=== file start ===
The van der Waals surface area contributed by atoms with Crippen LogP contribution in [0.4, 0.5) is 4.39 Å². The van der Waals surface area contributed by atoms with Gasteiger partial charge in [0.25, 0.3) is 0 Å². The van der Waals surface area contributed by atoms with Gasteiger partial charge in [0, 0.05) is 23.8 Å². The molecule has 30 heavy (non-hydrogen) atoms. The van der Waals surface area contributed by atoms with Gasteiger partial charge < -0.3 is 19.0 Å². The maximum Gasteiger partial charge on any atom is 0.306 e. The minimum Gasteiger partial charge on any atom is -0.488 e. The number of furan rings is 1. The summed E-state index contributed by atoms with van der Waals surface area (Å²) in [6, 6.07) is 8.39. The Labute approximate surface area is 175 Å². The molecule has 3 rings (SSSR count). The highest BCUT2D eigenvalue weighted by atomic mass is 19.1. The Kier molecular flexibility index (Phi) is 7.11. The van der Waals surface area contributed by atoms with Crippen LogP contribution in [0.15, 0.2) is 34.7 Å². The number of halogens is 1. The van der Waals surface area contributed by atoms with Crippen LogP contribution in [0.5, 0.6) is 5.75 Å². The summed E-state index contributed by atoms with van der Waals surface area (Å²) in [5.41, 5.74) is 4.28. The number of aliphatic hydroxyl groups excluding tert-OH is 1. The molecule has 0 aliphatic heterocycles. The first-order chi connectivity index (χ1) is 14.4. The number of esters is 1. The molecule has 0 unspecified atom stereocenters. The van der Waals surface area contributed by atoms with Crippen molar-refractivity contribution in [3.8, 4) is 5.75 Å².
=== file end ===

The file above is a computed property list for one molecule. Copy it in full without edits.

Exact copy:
The van der Waals surface area contributed by atoms with Crippen LogP contribution in [0.4, 0.5) is 4.39 Å². The van der Waals surface area contributed by atoms with Gasteiger partial charge in [0.25, 0.3) is 0 Å². The van der Waals surface area contributed by atoms with Gasteiger partial charge in [0, 0.05) is 23.8 Å². The molecule has 30 heavy (non-hydrogen) atoms. The van der Waals surface area contributed by atoms with Gasteiger partial charge < -0.3 is 19.0 Å². The maximum Gasteiger partial charge on any atom is 0.306 e. The minimum Gasteiger partial charge on any atom is -0.488 e. The number of furan rings is 1. The summed E-state index contributed by atoms with van der Waals surface area (Å²) in [6, 6.07) is 8.39. The Labute approximate surface area is 175 Å². The molecule has 3 rings (SSSR count). The highest BCUT2D eigenvalue weighted by atomic mass is 19.1. The Kier molecular flexibility index (Phi) is 7.11. The van der Waals surface area contributed by atoms with Crippen LogP contribution in [0.15, 0.2) is 34.7 Å². The number of halogens is 1. The van der Waals surface area contributed by atoms with Crippen LogP contribution in [0.5, 0.6) is 5.75 Å². The summed E-state index contributed by atoms with van der Waals surface area (Å²) in [5.41, 5.74) is 4.28. The number of aliphatic hydroxyl groups excluding tert-OH is 1. The molecule has 0 aliphatic heterocycles. The first-order chi connectivity index (χ1) is 14.4. The number of esters is 1. The molecule has 0 unspecified atom stereocenters. The van der Waals surface area contributed by atoms with Crippen molar-refractivity contribution in [3.8, 4) is 5.75 Å².